Central Alberta Theatre stages Foster’s The Melville Boys

Performances run through to March 18th at the Black Knight Inn

Central Alberta Theatre is putting the finishing touches on their latest dinner theatre offering – The Melville Boys – which opens this Friday at the Black Knight Inn.

Directed by Michael Sutherland and penned by Norm Foster, the production runs through to March 18th.

As the synopsis reads, Owen and Lee Melville arrive at a lakeside cabin for a weekend of fishing, but their plans are thrown out of whack by the arrival of two sisters who become catalysts for a tenderly funny and unsentimental look at four lives in transition.

“They are off to their uncle and aunt’s cabin way back in the bush that they used to go to as kids with their father.”

There are other plot turns as well which take the characters in different directions dramatically-speaking, but by the end of the show audiences will leave with a smile, noted Sutherland.

Co-directing the show is Erna Soderberg, and the cast features Carla Falk, Jim Claggett, Rob Burton and Rina Pelletier.

The production marks Sutherland’s first time in the director’s chair, and it’s a challenge and an experience he became particularly interested in upon reading this script. He said he’s also enjoying working with Soderberg, who has been at the helm of many of CAT’s finest productions over the years.

“I read it and it caught my fancy – I like Norm’s writing,” explains Sutherland, adding the acclaimed playwright has an accessible style that readily connects with audiences. “It’s a really good mix – it’s a comedy with some real intense drama, too. But in true Foster fashion, you smile at the end of the play.

“A lot of (his writing) is just about plain and simple life,” he added of Foster’s remarkable and enduring appeal. “His plays can really be placed anywhere as well. It’s just very relatable,” he said, noting that over the years he has appeared in about five Foster productions as an actor. “You see some conflict, but there is a good deal of comedy with some really sharp lines. That’s what Norm writes like.”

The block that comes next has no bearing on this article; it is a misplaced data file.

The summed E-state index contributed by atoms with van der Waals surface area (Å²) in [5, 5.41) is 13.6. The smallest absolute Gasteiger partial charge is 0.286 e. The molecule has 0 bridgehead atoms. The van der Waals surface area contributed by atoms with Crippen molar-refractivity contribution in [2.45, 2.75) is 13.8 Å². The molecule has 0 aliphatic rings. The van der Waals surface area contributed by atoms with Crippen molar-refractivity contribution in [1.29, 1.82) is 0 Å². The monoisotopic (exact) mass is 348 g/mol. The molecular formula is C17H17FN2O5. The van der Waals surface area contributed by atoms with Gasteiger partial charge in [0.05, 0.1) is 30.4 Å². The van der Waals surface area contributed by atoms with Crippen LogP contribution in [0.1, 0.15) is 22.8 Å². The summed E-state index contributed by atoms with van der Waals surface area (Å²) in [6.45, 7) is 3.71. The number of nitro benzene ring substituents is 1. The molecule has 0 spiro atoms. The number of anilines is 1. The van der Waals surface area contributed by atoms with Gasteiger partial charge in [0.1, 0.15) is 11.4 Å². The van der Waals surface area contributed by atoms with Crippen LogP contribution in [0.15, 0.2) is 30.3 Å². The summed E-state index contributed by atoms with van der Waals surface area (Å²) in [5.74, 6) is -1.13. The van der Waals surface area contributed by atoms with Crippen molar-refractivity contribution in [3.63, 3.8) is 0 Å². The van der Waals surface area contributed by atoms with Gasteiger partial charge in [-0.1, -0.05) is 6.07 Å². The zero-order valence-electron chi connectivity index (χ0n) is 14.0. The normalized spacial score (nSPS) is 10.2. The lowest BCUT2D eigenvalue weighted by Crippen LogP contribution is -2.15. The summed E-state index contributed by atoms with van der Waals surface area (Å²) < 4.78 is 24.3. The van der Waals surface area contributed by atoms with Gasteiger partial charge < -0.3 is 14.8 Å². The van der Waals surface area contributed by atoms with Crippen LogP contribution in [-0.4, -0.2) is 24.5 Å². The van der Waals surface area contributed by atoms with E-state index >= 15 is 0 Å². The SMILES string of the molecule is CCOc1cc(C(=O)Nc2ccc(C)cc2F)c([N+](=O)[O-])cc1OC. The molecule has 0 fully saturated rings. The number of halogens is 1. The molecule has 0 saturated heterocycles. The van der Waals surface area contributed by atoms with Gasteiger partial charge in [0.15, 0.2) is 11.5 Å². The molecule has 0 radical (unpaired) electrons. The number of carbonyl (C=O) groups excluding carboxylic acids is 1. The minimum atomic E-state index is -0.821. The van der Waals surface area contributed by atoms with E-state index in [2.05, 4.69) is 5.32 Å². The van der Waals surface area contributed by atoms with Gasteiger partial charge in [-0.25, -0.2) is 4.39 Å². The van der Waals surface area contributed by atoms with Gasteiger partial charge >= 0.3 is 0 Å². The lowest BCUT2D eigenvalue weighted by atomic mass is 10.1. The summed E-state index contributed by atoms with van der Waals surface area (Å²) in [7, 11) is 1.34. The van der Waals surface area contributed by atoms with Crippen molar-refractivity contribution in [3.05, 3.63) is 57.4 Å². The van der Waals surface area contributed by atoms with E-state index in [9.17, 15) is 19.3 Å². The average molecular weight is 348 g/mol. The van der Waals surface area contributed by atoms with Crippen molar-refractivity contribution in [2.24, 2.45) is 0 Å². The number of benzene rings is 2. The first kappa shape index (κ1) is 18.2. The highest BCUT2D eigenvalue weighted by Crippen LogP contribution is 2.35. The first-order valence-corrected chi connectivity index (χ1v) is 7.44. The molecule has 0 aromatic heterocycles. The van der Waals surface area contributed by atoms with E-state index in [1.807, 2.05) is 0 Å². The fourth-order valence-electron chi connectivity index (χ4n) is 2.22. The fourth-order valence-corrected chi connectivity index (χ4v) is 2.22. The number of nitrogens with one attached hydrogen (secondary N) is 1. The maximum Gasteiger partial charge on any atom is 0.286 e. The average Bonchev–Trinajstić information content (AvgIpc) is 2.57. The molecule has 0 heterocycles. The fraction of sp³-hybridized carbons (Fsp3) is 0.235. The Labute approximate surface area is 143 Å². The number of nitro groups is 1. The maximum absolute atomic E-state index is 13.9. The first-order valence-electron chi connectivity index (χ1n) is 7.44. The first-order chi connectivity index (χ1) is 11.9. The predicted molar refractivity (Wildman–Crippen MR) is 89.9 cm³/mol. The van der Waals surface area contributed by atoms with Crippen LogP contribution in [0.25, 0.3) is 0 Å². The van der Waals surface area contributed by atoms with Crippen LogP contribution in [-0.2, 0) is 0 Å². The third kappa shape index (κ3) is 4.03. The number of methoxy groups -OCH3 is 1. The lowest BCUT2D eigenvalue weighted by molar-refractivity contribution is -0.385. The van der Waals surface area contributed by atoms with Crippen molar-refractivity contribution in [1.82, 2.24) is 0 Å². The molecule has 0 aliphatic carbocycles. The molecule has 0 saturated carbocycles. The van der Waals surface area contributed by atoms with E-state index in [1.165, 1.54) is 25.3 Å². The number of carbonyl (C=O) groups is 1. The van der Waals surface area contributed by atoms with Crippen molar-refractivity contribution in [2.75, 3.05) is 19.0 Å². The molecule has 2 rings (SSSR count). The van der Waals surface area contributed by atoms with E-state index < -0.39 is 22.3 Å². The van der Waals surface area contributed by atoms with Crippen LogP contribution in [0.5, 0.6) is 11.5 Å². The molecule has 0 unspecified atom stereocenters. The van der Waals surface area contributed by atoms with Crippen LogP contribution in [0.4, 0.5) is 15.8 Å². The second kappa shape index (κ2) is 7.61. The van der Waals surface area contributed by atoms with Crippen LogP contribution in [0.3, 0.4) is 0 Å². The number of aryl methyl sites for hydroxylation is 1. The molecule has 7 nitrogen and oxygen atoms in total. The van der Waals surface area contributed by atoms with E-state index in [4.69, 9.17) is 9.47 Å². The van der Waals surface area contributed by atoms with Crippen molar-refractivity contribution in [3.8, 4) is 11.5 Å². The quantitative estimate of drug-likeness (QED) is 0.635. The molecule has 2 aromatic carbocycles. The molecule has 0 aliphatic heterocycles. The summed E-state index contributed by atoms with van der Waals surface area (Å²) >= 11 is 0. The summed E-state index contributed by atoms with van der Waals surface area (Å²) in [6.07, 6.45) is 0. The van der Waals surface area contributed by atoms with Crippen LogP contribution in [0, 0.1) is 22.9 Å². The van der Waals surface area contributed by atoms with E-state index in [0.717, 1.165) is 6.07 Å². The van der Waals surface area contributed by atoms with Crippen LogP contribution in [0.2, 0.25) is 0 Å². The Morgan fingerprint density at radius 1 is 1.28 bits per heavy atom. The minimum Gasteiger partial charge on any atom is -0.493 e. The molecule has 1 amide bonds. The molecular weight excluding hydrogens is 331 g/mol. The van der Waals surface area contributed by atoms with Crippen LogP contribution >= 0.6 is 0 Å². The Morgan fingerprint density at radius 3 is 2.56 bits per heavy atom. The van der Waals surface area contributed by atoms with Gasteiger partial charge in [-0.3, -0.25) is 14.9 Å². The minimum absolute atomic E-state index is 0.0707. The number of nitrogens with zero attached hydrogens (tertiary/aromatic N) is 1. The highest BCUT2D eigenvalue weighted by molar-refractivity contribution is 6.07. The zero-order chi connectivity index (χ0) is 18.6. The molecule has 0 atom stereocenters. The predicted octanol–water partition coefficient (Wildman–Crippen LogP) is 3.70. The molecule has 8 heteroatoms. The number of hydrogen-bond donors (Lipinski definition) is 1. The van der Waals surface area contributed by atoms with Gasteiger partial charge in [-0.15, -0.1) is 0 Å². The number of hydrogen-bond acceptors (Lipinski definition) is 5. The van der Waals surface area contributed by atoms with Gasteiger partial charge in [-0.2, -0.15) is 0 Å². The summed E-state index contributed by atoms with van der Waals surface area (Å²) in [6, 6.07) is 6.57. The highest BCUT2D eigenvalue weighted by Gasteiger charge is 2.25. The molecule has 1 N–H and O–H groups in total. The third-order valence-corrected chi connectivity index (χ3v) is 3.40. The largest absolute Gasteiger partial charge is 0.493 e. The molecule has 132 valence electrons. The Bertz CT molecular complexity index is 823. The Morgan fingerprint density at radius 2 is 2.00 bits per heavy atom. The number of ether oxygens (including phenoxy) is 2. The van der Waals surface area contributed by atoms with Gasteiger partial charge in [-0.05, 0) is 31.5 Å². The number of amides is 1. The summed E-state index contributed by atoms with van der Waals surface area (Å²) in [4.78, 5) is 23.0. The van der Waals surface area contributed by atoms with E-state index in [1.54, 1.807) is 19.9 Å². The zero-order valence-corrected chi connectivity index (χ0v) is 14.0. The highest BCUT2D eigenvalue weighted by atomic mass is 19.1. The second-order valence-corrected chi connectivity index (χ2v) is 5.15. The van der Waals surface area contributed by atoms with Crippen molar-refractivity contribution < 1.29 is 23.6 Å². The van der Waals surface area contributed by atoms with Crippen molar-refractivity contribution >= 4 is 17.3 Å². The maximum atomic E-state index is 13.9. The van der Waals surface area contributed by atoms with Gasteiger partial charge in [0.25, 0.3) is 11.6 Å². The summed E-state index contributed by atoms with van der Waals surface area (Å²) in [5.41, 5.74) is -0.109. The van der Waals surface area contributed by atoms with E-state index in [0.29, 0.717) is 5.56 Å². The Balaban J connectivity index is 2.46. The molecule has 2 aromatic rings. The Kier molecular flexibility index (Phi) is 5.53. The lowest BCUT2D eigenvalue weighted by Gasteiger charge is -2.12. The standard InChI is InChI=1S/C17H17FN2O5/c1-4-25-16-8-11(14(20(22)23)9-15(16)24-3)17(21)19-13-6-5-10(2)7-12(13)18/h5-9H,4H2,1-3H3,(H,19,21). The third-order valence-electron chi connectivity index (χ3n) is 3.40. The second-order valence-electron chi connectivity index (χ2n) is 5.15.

He’s also thrilled with his very capable cast.

“I’ve always felt also that picking the cast is really 75 to 80 per cent of what the play is. If you can pick a good cast with a good script, your chances of having a successful play are pretty high,” said Sutherland, who is also an exceptional actor in his own right, having last appeared in CAT’s rendition of 37 Postcards in late 2015.

And although The Melville Boys certainly has its funny moments, there is some drama woven into the script as well particularly between the brothers at one point. “It gets pretty intense. In the rehearsal last week, they just blew me away,” he said. “Each time they do it over, I’m just blown out of my chair.” Claggett, for example, is known for his knack for comedy, but there is a talent there too for nailing scenes of a more dramatic nature, added Sutherland.

Meanwhile, directing the show has been a tremendous experience – a chance to hone an extensive set of skills that he hadn’t had to before as an actor. There’s a whole range of things to watch over, from sets to costumes to bringing out the very best in your group of actors as opening night approaches. Of course, it takes a committed team on all levels to really pull things all together, he said.

With the cast, moving to the place where they go ‘off book’ also proved an exciting step. “Once you get totally off book, then the characters start to build.

“It’s just fun – like a living cartoon almost,” he added with a laugh in describing the process. He noted that after such a positive experience, he’d certainly be up for directing again, too. But thankfully, he’s not about to stop acting either. Sutherland has an impeccable sense of comic timing and dry wit that shines through every time he’s onstage. And ultimately, now he has a whole new appreciation for what directors have to manage.

“Now that I’ve seen what goes into directing, acting is a snap!”

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